Lessors Are Surprisingly Calm in this Crisis
- Financially strong aircraft lessors appear more or less relaxed about the airline industry’s epic meltdown. Count Air Lease Corp. (ALC) among them, feeling reassured by early signs of recovery, by stabilizing airline balance sheets thanks to prodigious public aid, and by the attractiveness of its modern aircraft. At the end of July, almost two-thirds of the world’s commercial airline fleet was back in active service. In April, two-thirds of all planes were grounded.
Last week, the U.S. State Department lifted its blanket advisory on avoiding international travel. U.S. air traffic, though stalled this summer, is certainly higher than it was in April. Also last week, Europe’s air navigation agency Eurocontrol said flight movements are now at 46% of 2019 levels, up from 10% in April. There are now more domestic flights operating in China than there were during January, before the pandemic (keeping in mind that summer is a busier travel season). In the Middle East region, a strategic one for global aviation, more than 1k flights a day are now operating, down from 3k just before the crisis in mid-March but up from 400 in April.
Some of ALC’s customers are still asking for payment deferrals. But many of these same companies are more than just airlines to their countries, but rather critical economic development agents. As such, governments won’t let them disappear. ALC suspects that bankrupt Aeromexico will ultimately still want to lease its planes. It stepped in during Virgin Atlantic’s restructuring with a deal to provide future widebodies to the carrier. Korean Air, a big customer for future B787-10s, actually moved up its contract with ALC, preferring to lease first and buy direct from Boeing later (it previously planned to buy first and lease later).
The point is, airlines are still doing lease deals. And with their balance sheets stretched, ALC expects leasing to become more attractive than ever. Taking a long view, it repeatedly emphasizes the growing importance of reducing emissions, which requires the latest-generation aircraft. It will be a decade at least, the firm believes, before another step-change in clean aircraft technology.
But are widebodies, slumping in demand even before the crisis, a dinosaur product? That’s a shortsighted view, it says. Carriers still want their B787s, A330 NEOs, and A350s, maybe not this year but for future years. The B787 does face a big China question, with the country’s airlines accounting for about a quarter of the jet’s total demand.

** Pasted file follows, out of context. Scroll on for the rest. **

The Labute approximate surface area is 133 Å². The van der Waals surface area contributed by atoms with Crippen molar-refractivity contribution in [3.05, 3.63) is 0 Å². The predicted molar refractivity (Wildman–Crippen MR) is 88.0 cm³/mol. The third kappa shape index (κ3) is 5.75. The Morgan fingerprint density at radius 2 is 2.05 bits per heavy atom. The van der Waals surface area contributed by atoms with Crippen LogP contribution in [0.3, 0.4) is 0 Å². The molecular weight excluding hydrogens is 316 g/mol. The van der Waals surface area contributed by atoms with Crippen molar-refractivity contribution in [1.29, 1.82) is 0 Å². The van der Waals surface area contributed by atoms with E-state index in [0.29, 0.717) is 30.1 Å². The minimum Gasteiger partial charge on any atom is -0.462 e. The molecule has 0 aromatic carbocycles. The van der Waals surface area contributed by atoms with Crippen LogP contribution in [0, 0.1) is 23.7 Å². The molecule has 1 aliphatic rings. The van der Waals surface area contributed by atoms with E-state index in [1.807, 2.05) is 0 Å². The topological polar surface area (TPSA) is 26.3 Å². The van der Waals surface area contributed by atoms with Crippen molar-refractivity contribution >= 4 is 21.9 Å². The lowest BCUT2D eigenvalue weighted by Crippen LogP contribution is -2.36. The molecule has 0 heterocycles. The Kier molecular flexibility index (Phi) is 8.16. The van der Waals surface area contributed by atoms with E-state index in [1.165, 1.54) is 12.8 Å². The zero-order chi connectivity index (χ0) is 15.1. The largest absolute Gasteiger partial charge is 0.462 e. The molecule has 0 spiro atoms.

On the narrowbody side, A321 NEOs have emerged as the most coveted narrowbody in light of what’s happened with the MAX. Not many MAX customers are switching to NEOs though. ALC is separately bullish on the smallish A220-300, which some airlines are giving a second look as demand levels shrink. The plane can be useful as a replacement for A319s or B737-700s.
- Singapore-based but China-controlled BOC Aviation is bullish enough to have purchased five of TUI’s B737 MAX 8s, all delivering before next summer’s peak season, in a sale-leaseback deal. Aircraft lessors are simultaneously taking advantage of opportunities to buy popular planes like the MAX on the cheap, while also deferring and cancelling many of their own orders. Kuwait’s Alafco, for example, just cancelled 20 of its 40 MAX orders.
- Embraer reported a pretty ugly quarter, with only four deliveries, and nine total in the first half. The Brazilian airframer admits that most of its conversations with airlines now are about delivery deferrals. However, executives were cautiously optimistic on the company’s second-quarter earnings call.
The airframer sees regional operations beginning to resume, providing a lift to smaller markets as travel begins to thaw. It believes this will lead to more demand for its jets. Yet, executives also think the recovery will not begin until next year and are putting together a 2021-25 strategic plan to rebuild the business from this year’s collapse. A deal to join forces with Boeing, remember, fell apart.